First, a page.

Of course Poehler has editors who could have taken out the instances in which she reminds the reader of how excruciating the writing process is, and of course she's made the decision to leave them in: "I like hard work and I don't like pretending things are perfect" is the very first line of the book, and serves as its guiding principle throughout. This is the rarest thing about "Yes Please": Poehler doesn’t seem particularly afraid of getting slapped with that notorious word, “unlikable.”

For a woman who has arguably one of the most likable public personas in the whole entertainment world, it’s refreshing to see her put some of her less “appealing” traits--the bouts of anxiety, or self-involvement, or occasional impatience--on display. Her lack of interest in “likability” isn’t exactly a revelation; Fey shared an anecdote in “Bossypants” about the time Poehler was spouting some profanity in the “SNL” writers’ room when Jimmy Fallon joked, “It’s not cute! I don’t like it!”--at which Poehler went “black in the eyes” and wheeled around to tell him, “I don’t fucking care if you like it.” But the tradition of the female humor-memoirists overall can seem so bent on packaging flaws as virtues, in using self-effacement to temper the inherent bragginess of the genre, that it’s still worth noting how Poehler refuses to soften her edges.

There are some filler-ish bits in the book that Poehler's editors might have made a stronger case for excising. Much as Kaling's book contains a chapter that is literally about the room she's writing in, the “Yes Please” chapter "Bad Sleeper" is about the fact that Poehler has struggled with insomnia all her life; it ends with her going to a sleep clinic, being prescribed a CPAP machine for her sleep apnea, and concluding, "I know I should use it. I'm working on it. I'm a bad sleeper; I told you." And given the backlash to the backlash to the backlash on stories about Renée Zellweger's appearance at an event last week, Poehler might regret the timing of "Plastic Surgery Haiku," though she shouldn't. I mean: "We know it's Botox / And not your vegan diet / Nice try, Margaret."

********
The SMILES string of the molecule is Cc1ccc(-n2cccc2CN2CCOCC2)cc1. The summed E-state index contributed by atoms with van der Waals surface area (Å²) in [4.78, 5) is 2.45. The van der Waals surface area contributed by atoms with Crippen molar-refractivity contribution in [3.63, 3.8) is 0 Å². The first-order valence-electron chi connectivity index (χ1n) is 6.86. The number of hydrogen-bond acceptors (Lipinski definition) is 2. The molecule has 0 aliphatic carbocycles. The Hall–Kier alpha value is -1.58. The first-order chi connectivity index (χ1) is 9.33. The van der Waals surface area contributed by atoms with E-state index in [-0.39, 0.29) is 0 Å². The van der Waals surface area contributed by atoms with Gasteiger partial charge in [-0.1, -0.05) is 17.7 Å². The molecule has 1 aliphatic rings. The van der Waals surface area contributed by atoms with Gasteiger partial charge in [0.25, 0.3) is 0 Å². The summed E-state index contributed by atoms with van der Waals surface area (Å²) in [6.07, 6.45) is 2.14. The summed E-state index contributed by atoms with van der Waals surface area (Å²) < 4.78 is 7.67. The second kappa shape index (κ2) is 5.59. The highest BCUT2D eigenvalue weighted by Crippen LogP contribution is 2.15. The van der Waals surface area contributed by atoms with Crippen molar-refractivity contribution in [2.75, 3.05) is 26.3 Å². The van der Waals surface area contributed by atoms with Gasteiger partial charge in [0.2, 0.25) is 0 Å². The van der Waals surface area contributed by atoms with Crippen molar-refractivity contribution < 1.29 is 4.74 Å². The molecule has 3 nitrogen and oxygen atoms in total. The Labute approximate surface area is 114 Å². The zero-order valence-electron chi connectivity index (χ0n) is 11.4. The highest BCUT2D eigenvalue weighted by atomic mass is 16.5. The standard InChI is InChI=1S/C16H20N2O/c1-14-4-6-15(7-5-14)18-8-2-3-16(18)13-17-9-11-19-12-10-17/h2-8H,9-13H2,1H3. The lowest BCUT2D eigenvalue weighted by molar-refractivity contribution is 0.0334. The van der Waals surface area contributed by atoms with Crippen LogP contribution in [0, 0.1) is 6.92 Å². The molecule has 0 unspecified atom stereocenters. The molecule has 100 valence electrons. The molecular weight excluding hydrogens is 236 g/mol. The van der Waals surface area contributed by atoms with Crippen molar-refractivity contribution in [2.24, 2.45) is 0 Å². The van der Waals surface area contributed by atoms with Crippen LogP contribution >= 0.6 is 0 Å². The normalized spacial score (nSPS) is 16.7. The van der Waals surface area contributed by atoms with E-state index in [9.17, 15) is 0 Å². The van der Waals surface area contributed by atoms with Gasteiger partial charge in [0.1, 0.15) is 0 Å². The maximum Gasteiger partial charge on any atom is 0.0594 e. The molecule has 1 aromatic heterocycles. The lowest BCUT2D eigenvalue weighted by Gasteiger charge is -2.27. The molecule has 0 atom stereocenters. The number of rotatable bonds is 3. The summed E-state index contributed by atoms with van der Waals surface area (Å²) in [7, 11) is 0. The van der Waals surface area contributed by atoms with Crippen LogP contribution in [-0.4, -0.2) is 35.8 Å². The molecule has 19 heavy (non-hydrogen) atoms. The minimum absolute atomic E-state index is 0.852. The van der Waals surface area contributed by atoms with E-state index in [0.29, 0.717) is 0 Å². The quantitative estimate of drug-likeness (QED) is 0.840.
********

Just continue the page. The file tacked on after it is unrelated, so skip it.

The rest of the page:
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But on the whole, “Yes Please” manages to be characteristically charming while not feeling like a calculated charm offensive. Poehler herself calls it "an open scrapbook that includes a sense of what I am thinking and feeling right now.” More specifically: "In this book, there is a little bit of talk about the past. There is some light emotional sharing. I guess that is the 'memoir' part. There is also some 'advice,' which varies in its levels of seriousness. Lastly, there are just 'essays,' which are stories that usually have a beginning and an end, but nothing is guaranteed. Sometimes these three things are mixed together, like a thick stew. I hope it is full of flavor and fills you up, but don't ask me to list all the ingredients." Regardless of its "levels of seriousness," though, the advice is the best part, if you ask me, ranging from how to keep strangers from breaching your boundaries to how to deal with skeevy men in professional situations to how to get the most out of sex to how to forestall "woman-on-woman violence"-- the emotional kind, not actual fights: adopting the attitude "Good for you, not for me." It’s this tough, unabashed, even prickly attitude toward life and work and fame that makes Poehler’s book so singular. Don’t let the “Yes, Please” fool you: this is a woman who isn’t worried about playing nice.


Tara Ariano

MORE FROM Tara Ariano


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Amy Poehler Books Editor's Picks Memoir Tina Fey Yes Please